Since that time, 23 years ago, no other woman has broadcast play-by-play of an NFL game.

Robin Roberts

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    Robin Roberts began her career as a television sports journalist in 1983, working as a sports anchor for WDAM-TV in Hattiesburg, Mississippi.

    Roberts later began work as an anchor for ESPN's SportsCenter in 1990, quickly gaining popularity and becoming known for her signature catchphrase, "Go on with your bad self."

    In 1995, Roberts began to work as a featured reporter for ABC's Good Morning Ameica, and split time working between ESPN and ABC.

    Roberts left ESPN to become the co-host of Good Morning America in 2005.

    Roberts earned three Emmy awards during her time at ESPN, and in May of this year, was selected to drive the pace car for the Indianapolis 500.

Hannah Storm

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    Hannah Storm, a graduate of Notre Dame, first came to national prominence when, after working for CNN for a brief period, was hired by NBC to report on a variety of venues, including the Olympic Games, NBA and WNBA basketball, and the NFL.

    Storm became the first woman in American television history to act as solo host of a national show, anchoring the pre-game coverage of Major League Baseball games from 1994-2000.

    Storm also went on to become the first play-by-play announcer for the WNBA in 1997.

    Currently working as a co-anchor for SportsCenter weekdays, Storm was recently involved in a controversy with ESPN colleague Tony Kornheiser, who jokingly criticized an outfit Storm was wearing on an episode of SportsCenter. Kornheiser's criticism earned him a suspension from ESPN for two weeks.

Cassie Campbell

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    Cassie Campbell, a former Canadian female hockey player, started her career as a sportscaster with Hockey Night in Canada, becoming a rinkside reporter in 2006.

    In October of the same year, Campbell became the first woman to provide color commentary for Hockey Night in Canada, when she was called upon to substitute for Harry Neale, who was snowed in at his home in Buffalo, New York.

    In 2010, Campbell provided coverage of women's hockey for the 2010 Winter Olympics.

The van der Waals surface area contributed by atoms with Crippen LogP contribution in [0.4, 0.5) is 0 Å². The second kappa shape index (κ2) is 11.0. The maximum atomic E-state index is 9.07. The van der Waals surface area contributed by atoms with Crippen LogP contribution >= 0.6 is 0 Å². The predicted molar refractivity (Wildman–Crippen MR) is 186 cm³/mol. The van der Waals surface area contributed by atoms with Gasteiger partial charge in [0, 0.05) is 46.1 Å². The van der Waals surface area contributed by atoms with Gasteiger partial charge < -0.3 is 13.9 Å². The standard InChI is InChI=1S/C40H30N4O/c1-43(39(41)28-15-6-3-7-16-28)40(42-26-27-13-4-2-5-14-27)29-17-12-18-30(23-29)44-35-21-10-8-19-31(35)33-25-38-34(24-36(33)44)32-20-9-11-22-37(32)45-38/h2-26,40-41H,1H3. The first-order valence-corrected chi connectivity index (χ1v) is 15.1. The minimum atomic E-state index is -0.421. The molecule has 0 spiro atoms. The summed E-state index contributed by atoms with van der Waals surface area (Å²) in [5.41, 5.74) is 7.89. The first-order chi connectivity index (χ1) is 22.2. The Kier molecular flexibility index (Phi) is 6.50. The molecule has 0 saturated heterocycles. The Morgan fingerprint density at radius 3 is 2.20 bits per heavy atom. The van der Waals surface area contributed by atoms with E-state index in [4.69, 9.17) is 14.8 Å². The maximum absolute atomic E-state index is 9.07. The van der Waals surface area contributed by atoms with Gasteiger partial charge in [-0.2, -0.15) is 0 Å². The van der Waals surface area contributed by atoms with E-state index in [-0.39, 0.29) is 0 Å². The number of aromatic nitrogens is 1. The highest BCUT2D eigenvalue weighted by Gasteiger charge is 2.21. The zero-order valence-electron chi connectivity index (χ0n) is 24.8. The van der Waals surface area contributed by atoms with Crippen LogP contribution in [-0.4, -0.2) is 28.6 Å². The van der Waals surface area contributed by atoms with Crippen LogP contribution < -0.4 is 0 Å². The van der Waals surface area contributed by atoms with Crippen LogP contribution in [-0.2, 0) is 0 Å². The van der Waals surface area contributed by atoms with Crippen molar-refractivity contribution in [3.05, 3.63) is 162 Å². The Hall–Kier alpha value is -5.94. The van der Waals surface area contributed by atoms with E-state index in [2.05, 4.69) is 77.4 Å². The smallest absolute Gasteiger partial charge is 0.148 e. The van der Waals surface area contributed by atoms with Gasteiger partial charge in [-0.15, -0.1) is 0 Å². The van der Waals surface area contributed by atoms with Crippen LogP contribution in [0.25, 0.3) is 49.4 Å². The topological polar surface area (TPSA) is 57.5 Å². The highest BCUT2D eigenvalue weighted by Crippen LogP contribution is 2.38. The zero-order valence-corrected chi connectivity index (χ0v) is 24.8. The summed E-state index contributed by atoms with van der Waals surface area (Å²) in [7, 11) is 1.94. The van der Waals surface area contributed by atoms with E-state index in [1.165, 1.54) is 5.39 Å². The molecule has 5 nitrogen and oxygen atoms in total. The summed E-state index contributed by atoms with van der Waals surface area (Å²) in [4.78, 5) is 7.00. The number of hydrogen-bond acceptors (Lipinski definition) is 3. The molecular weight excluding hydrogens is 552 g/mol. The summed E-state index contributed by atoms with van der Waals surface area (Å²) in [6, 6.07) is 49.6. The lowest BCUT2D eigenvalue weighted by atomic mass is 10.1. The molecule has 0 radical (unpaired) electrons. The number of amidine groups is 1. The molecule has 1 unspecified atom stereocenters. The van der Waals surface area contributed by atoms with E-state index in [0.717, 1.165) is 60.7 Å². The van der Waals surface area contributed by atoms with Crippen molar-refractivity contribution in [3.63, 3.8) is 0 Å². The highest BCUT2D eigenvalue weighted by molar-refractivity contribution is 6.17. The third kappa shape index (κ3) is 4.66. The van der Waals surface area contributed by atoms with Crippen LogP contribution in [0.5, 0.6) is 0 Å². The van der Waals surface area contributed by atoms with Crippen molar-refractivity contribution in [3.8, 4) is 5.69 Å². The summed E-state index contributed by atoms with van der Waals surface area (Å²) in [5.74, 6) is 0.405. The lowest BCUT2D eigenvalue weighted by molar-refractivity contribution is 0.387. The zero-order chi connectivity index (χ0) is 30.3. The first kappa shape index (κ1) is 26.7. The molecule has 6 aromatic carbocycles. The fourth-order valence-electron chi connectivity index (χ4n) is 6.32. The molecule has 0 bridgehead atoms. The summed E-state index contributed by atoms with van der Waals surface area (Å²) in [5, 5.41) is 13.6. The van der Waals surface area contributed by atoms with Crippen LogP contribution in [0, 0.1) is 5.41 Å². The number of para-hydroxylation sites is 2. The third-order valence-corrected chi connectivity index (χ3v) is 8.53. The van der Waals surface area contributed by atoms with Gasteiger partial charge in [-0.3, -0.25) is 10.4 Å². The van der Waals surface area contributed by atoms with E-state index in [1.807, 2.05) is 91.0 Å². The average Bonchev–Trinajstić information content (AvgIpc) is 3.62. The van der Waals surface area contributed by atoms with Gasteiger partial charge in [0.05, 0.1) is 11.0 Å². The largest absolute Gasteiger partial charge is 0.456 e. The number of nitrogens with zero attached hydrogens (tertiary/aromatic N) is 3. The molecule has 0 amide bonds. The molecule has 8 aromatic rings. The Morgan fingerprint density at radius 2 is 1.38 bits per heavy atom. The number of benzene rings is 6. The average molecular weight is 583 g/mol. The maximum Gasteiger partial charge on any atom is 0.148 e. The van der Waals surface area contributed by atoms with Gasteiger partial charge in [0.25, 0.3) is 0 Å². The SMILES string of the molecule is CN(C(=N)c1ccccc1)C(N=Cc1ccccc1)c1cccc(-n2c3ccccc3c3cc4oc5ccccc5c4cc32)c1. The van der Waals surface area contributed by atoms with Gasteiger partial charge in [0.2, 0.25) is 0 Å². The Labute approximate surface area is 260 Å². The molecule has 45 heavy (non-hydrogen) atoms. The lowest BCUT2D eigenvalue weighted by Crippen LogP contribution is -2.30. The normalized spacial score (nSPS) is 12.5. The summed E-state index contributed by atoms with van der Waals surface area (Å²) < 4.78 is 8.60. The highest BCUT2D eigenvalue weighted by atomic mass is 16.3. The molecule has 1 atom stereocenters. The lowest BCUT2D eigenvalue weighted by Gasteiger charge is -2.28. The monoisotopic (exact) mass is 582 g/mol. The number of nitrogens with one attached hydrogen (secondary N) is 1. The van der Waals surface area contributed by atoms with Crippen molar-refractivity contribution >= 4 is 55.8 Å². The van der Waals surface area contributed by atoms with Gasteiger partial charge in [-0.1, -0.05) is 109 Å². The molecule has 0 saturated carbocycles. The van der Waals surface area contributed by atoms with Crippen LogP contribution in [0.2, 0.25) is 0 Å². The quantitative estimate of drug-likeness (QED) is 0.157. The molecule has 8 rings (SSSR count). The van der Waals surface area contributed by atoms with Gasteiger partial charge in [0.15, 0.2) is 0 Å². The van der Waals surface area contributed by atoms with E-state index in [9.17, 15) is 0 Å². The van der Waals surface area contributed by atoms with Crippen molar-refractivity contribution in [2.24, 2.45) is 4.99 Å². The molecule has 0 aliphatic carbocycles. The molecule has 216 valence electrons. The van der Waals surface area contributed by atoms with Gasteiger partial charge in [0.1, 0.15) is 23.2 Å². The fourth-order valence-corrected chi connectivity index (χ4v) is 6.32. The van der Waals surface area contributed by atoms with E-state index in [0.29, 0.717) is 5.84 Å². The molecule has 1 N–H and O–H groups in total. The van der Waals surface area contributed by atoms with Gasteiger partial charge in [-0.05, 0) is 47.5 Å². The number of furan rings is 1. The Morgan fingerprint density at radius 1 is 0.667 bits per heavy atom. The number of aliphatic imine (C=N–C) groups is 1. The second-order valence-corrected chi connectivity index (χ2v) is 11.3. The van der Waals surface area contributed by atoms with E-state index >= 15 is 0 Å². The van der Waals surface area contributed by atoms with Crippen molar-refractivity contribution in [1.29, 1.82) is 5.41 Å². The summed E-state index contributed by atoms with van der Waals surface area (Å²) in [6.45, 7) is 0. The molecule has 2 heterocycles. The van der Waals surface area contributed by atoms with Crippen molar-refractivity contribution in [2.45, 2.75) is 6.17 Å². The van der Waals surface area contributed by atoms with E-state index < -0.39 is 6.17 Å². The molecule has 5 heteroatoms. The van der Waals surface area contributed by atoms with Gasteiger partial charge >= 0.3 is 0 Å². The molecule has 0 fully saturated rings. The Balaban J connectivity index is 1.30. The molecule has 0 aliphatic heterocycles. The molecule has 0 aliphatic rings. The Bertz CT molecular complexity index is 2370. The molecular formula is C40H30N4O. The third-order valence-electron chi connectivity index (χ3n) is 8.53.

Doris Burke

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    Doris Burke, a former basketball player and graduate of Providence College, currently works as a sideline reporter and color analyst for ESPN college basketball.

    Burke was reported to be the first woman to be an analyst for NBA games, with her coverage of the New York Knicks. She is also the first woman to work as an analyst for regular coverage of college basketball, specifically for the Big East.

    Burke has worked alongside legendary college basketball analyst Dick Vitale, working men's games for ESPN and ABC.

    In October of 2006, Burke was inducted into the New England Basketball Hall of Fame.

Lisa Guerrero

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    Lisa Guerrero, former Los Angeles Rams cheerleader, began her televison career as a sports-anchor on Los Angeles' KCBS station in 1997.

    In 1999, Guerrero was hired by the Fox Network, where she hosted and participated in a variety of shows. Guerrero later moved on to co-host The Best Damn Sports Show Period, hosting alongside Tom Arnold and Michael Irvin.

    The Los Angeles Times has called Guerrero "the hardest working sports reporter", and the Hispanic Business Journal named her one of the 100 most influential Hispanics in America.

    Guerrero is married to former Baltimore Orioles pitcher Scott Erickson.

Bonnie Bernstein

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    Bonnie Bernstein has become one of the most recognizable and highly respected journalists in sports. Since starting her career in 1995 in Chicago, Bonnie has covered a variety of sports, working as a lead reporter for CBS for NFL and NCAA Men's basketball, and most recently as a host of College Football Live, and regulary substituting as a host for NFL Live and Outside the Lines.

    Bernstein became the first sportscaster in history to serve as sideline reporter for both a network television and network radio as a correspondent, filing reports for both CBS Sports and Westwood One Radio simultaneously.

    She garnered such admiration from her peers that Dick Enberg came to refer to Bernstein regularly as "B-squared."